Group of Seven foreign ministers, including Canada’s Marc Garneau, have issued a statement condemning violence by security forces in Myanmar.
The statement comes as Western countries are increasing pressure to prevent the junta, that took power on Feb. 1, from a further crackdown on protesters, who were back in the streets again today following massive demonstrations on Monday after two protesters were shot and killed on Saturday.
“Anyone responding to peaceful protests with violence must be held to account, the foreign ministers said in a joint statement.
“We condemn the intimidation and oppression of those opposing the coup… We remain united in condemning the coup in Myanmar. We call again for the immediate and unconditional release of those detained arbitrarily, including State counselor Aung San Suu Kyi and President Win Myint.”
Earlier this month, the G7 foreign ministers issued a statement condemning the coup, and last week Canada joined the European Union, the United Kingdom and 11 other nations condemning actions taken by the junta.
“We support the people of Myanmar in their quest for democracy, freedom, peace and prosperity. The world is watching,” the statement said.
Meanwhile, Indonesia dismissed a Reuters report suggesting that Jakarta was preparing to help the Myanmar military uphold a promise of holding a new election.
Foreign ministry spokesman Teuku Faizasyah told reporters that Indonesia “has neither published nor formulated any action plan” on the situation in Myanmar. As well, he denied that Indonesia is pushing for a new election in Myanmar.
The mounting political pressure came as protesters again returned to the streets of Yangon on Tuesday–a day after tens of thousands of people protested and shops were shuttered following a call for a general strike
“The generals are losing their power to intimidate and with it, their power. It is past time for them to stand down, as the people of Myanmar stand up,” Andrews said on Twitter.
The photos of yesterday’s massive crowds are breathtaking. Millions marched despite the junta’s “loss of life” threats. The generals are losing their power to intimidate and with it, their power. It is past time for them to stand down, as the people of Myanmar stand up. 📹@RFA pic.twitter.com/j4VDheONbs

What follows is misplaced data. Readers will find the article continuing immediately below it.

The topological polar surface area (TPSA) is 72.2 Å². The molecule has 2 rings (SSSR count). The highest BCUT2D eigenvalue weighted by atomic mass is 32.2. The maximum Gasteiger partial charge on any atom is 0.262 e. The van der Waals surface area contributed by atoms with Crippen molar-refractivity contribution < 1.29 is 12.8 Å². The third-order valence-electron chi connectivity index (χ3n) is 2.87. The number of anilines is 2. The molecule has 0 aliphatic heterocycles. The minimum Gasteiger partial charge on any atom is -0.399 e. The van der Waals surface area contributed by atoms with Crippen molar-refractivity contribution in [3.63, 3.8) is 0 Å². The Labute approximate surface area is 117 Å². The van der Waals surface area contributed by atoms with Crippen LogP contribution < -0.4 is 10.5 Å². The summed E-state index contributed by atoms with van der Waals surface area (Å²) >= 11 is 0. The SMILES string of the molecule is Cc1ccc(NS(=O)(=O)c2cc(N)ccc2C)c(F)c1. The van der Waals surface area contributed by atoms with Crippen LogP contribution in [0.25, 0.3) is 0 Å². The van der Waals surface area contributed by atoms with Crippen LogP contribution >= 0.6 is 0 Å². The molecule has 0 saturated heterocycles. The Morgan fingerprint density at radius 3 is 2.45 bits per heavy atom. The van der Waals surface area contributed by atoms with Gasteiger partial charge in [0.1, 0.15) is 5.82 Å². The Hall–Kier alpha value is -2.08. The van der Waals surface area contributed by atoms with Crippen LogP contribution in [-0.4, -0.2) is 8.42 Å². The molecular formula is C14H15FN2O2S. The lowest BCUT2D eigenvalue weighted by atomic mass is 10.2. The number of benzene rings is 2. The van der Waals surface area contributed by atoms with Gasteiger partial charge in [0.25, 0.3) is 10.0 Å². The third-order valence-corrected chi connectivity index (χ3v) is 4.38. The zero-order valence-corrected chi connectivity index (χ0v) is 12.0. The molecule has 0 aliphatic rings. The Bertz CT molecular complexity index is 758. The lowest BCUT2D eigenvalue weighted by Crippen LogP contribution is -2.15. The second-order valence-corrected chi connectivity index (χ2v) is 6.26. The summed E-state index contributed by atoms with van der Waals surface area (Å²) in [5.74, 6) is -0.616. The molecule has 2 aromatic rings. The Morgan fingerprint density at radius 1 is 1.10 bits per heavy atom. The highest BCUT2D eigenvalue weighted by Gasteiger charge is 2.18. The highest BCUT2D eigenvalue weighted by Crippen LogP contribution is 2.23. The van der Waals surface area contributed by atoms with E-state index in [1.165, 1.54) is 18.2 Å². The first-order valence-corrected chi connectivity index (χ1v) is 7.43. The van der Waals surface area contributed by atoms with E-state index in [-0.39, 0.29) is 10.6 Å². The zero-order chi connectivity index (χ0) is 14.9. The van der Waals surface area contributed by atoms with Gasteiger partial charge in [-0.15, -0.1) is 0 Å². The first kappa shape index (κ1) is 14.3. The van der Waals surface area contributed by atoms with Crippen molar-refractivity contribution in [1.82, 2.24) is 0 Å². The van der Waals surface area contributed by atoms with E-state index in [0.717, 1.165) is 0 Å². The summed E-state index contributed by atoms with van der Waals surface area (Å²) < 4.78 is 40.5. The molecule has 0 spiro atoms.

— UN Special Rapporteur Tom Andrews (@RapporteurUn) February 23, 2021
Wire service reports said Tuesday’s numbers were down from Monday’s massive crowds, but around 1,000 people had gathered by mid-morning at Yangon’s Hledan Center, a prominent meeting place for protesters,.
The reports said groups had also gathered elsewhere in the city.
Human Rights groups estimate that around 700 people have been arrested, charged or sentenced since the coup.
The protest movement has embraced nonviolence but protesters have occasionally become involved in shoving matches with police and thrown bottles at them when provoked.
The junta, led by Senior Gen. Min Aung Hlaing, said it stepped in earlier this month because the government had not properly investigated allegations of fraud in an election last November that Suu Kyi’s National League for Democracy party won in a landslide.
The state election commission said there was no evidence to support the claim and Canada quickly condemned the coup.
The action was taken after Canada’s Special Envoy to Myanmar, Bob Rae, released a report in April 2018, outlining the underlying causes of the what became known around the world as the Rohingya Crisis that saw at least 700,000 Rohingya Muslims forced to flee western Myanmar’s Rakhine state to neighbouring Bangladesh following a military crackdown.
According to the United Nations, more than 900,000 Rohingya Muslims currently live in the refugee camps.
With files from Reuters, The Associated Press, CBC News